Are you under pressure from the competition? After all, series like Tough Mudder, Spartan Race or Strong Viking and your Fisherman’s Friend StrongmanRun are all targeting the same clientele.
Of course we keep an eye on what’s going on around us, but it’s a measure of our self-confidence that, here in Germany – an important market – we’re known as “The Mother of All Obstacle Runs”. That’s because here we were the first on the scene. Back in 2007 we triggered the hype with 2,000 participants in the Fisherman’s Friend StrongmanRun – and today we’re at something like 10,000 runners. But yes, there is pressure from the competition. The main thing is to set yourself apart in terms of content, and to keep on offering the runners a unique experience.
Every year sees the arrival of new and spectacular obstacles in almost every series of runs. You recently had runners drenched with water by snow cannons and chased them through a bubble bath…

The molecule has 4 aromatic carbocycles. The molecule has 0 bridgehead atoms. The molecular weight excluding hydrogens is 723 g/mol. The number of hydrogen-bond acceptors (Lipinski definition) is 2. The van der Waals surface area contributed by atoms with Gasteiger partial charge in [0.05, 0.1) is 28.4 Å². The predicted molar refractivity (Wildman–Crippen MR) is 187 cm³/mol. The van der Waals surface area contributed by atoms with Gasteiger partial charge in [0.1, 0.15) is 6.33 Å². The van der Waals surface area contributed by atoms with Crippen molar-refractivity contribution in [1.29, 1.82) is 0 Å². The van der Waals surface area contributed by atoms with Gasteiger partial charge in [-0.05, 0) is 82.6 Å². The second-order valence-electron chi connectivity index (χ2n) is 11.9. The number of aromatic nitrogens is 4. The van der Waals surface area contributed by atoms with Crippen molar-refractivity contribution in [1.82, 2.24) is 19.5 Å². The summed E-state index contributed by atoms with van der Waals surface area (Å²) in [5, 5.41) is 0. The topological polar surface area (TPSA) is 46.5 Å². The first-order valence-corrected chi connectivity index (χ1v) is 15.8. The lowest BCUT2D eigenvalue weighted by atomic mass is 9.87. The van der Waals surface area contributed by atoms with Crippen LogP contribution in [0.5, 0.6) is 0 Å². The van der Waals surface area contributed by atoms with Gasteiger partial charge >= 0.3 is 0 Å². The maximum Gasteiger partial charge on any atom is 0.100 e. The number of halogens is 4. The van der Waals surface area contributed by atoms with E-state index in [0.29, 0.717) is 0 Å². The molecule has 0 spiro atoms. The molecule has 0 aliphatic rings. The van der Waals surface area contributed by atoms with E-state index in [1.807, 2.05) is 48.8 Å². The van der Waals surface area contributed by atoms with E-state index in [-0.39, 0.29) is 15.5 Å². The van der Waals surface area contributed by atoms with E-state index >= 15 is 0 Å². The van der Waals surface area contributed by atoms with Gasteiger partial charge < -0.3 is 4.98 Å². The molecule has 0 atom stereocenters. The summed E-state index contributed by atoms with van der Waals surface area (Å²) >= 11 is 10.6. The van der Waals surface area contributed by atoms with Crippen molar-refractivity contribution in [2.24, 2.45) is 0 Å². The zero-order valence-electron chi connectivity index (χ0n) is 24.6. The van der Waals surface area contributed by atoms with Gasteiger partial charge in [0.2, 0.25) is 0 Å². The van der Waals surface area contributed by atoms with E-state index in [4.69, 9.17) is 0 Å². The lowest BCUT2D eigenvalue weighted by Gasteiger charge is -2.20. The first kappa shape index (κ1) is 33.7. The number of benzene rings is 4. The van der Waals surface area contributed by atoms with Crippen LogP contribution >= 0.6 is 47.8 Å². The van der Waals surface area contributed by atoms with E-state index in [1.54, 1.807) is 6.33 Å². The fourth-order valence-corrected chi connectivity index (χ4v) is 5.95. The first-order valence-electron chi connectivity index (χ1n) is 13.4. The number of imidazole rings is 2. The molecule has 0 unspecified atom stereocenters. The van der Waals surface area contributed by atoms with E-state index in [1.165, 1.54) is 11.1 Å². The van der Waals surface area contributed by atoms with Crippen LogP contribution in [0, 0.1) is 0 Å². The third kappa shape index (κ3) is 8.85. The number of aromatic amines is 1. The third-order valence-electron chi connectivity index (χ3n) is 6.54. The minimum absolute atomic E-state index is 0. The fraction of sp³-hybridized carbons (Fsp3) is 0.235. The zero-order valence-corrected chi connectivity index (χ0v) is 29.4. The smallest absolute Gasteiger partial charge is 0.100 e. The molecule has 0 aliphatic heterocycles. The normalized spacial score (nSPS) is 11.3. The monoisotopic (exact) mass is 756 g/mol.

We are constantly on the lookout for new ideas and structures to act as obstacles because ultimately we’re out to serve up new thrills for our community every year. At the same time, work on the courses never stops either, as we naturally keep an eye on what the competition are doing or our colleagues at the Fisherman’s Friend StrongmanRuns in Switzerland and Italy. But that said, we are definitely not interested in getting into some kind of “race” to create the toughest obstacles. Of course our runners approach the event with a fair amount of sporting ambition, but with enough willpower anyone can complete the course – and the fun factor should never be forgotten.